But the worker advocacy group cast light on the practice last year with a study that found more than 150 online ads — some from Maryland employers — required a candidate to be currently working or only recently unemployed. Indeed.com, a major job site whose postings were part of the study, later announced it would no longer carry such ads.
"It's not just a problem with ads. The ads are surface-level," Emsellem says. "This kind of discrimination permeates all levels of the hiring process. … It's really important that the legislation get at those levels of discrimination as well."
Efforts to address the problem on a federal level have dragged on in the gridlocked Congress, Emsellem says.
But states are pushing ahead, with more than a dozen introducing legislation.
Last year, New Jersey banned employers from discriminating against the unemployed in advertisements. A similar bill now awaits the signature of Oregon's governor.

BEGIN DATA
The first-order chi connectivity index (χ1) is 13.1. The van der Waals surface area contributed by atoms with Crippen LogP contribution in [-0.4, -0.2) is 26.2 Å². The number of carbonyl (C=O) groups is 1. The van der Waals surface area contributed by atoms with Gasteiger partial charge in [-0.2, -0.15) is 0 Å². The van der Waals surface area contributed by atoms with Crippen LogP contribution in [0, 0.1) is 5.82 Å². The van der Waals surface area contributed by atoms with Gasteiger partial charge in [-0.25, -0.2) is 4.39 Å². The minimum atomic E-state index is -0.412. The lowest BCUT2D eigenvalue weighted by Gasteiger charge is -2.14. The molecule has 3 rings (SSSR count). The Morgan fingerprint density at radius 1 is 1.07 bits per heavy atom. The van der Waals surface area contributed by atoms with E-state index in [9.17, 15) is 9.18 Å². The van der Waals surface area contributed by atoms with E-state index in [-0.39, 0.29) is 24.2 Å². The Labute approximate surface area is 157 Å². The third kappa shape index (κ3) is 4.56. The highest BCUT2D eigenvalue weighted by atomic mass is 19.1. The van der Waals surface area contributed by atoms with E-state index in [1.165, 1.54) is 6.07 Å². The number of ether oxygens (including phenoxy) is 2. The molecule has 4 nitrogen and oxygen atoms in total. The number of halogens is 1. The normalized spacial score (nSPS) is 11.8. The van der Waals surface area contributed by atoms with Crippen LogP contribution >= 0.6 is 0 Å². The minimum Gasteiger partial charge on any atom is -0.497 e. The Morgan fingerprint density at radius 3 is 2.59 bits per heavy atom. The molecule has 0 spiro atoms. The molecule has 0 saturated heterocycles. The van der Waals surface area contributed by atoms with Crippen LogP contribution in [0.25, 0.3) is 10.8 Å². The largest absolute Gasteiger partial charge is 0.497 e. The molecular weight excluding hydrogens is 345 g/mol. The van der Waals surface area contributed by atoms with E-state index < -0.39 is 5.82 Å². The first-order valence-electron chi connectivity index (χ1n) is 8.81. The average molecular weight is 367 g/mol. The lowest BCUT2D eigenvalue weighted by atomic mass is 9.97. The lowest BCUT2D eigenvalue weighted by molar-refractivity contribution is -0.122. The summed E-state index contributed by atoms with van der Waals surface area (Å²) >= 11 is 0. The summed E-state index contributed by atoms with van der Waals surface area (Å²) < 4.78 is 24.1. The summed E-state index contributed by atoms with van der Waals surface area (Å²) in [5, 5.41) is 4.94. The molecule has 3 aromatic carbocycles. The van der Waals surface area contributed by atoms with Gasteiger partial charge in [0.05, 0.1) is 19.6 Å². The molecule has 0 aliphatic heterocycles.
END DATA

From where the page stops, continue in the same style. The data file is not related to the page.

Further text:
And to our south, Washington's city council passed legislation this month that would make it illegal for an employer or employment agency to refuse to consider or hire applicants because they're out of work. It also would ban ads that say being unemployed disqualifies a candidate for a job.
Jobless workers across the District of Columbia — in communities with high and low unemployment — complained that they couldn't even get an interview if they had been out of work for six months or more, says Council Chairman Kwame Brown, who sponsored the legislation.
In some cases, laid-off workers lived on severance packages while spending months looking for the right job, he says. Before they knew it, six months had passed, and they suddenly couldn't land an interview.
"You heard it enough out in the community," Brown says.